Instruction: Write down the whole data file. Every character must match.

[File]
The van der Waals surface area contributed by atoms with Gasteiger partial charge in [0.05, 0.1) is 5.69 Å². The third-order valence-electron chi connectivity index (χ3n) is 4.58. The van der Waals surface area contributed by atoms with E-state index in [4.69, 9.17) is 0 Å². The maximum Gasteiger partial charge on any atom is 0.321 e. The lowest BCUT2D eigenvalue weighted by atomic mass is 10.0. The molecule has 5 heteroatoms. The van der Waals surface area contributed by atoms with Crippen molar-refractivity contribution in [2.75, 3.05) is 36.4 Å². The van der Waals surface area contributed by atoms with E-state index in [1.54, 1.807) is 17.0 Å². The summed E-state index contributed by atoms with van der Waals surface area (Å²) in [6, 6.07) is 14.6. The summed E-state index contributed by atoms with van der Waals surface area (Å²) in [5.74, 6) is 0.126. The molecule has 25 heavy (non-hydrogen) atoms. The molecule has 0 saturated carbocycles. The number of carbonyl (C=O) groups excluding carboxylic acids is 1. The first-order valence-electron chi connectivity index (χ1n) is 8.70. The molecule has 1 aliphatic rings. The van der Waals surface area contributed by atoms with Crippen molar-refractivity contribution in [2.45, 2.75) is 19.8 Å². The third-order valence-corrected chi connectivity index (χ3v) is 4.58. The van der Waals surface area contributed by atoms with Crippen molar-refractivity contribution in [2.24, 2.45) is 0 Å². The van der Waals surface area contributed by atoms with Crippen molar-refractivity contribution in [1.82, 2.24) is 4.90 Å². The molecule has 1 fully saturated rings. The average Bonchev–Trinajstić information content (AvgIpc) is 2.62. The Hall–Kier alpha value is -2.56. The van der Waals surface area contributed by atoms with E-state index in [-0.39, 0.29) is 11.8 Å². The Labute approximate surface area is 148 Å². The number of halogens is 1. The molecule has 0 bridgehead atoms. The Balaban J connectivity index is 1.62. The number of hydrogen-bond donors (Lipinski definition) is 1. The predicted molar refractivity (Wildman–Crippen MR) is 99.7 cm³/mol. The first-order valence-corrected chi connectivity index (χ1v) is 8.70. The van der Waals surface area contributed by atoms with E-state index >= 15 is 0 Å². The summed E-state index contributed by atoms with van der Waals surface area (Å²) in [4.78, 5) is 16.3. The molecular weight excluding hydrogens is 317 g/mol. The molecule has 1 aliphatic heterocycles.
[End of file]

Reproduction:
The van der Waals surface area contributed by atoms with Gasteiger partial charge in [0.05, 0.1) is 5.69 Å². The third-order valence-electron chi connectivity index (χ3n) is 4.58. The van der Waals surface area contributed by atoms with E-state index in [4.69, 9.17) is 0 Å². The maximum Gasteiger partial charge on any atom is 0.321 e. The lowest BCUT2D eigenvalue weighted by atomic mass is 10.0. The molecule has 5 heteroatoms. The van der Waals surface area contributed by atoms with Crippen molar-refractivity contribution in [2.75, 3.05) is 36.4 Å². The van der Waals surface area contributed by atoms with E-state index in [1.54, 1.807) is 17.0 Å². The summed E-state index contributed by atoms with van der Waals surface area (Å²) in [6, 6.07) is 14.6. The summed E-state index contributed by atoms with van der Waals surface area (Å²) in [5.74, 6) is 0.126. The molecule has 25 heavy (non-hydrogen) atoms. The molecule has 0 saturated carbocycles. The number of carbonyl (C=O) groups excluding carboxylic acids is 1. The first-order valence-electron chi connectivity index (χ1n) is 8.70. The molecule has 1 aliphatic rings. The van der Waals surface area contributed by atoms with Crippen molar-refractivity contribution in [2.45, 2.75) is 19.8 Å². The third-order valence-corrected chi connectivity index (χ3v) is 4.58. The van der Waals surface area contributed by atoms with Crippen molar-refractivity contribution in [2.24, 2.45) is 0 Å². The van der Waals surface area contributed by atoms with Crippen molar-refractivity contribution in [1.82, 2.24) is 4.90 Å². The molecule has 1 fully saturated rings. The average Bonchev–Trinajstić information content (AvgIpc) is 2.62. The Hall–Kier alpha value is -2.56. The van der Waals surface area contributed by atoms with E-state index in [-0.39, 0.29) is 11.8 Å². The Labute approximate surface area is 148 Å². The number of halogens is 1. The molecule has 0 bridgehead atoms. The Balaban J connectivity index is 1.62. The number of hydrogen-bond donors (Lipinski definition) is 1. The predicted molar refractivity (Wildman–Crippen MR) is 99.7 cm³/mol. The first-order valence-corrected chi connectivity index (χ1v) is 8.70. The van der Waals surface area contributed by atoms with E-state index >= 15 is 0 Å². The summed E-state index contributed by atoms with van der Waals surface area (Å²) in [4.78, 5) is 16.3. The molecular weight excluding hydrogens is 317 g/mol. The molecule has 1 aliphatic heterocycles.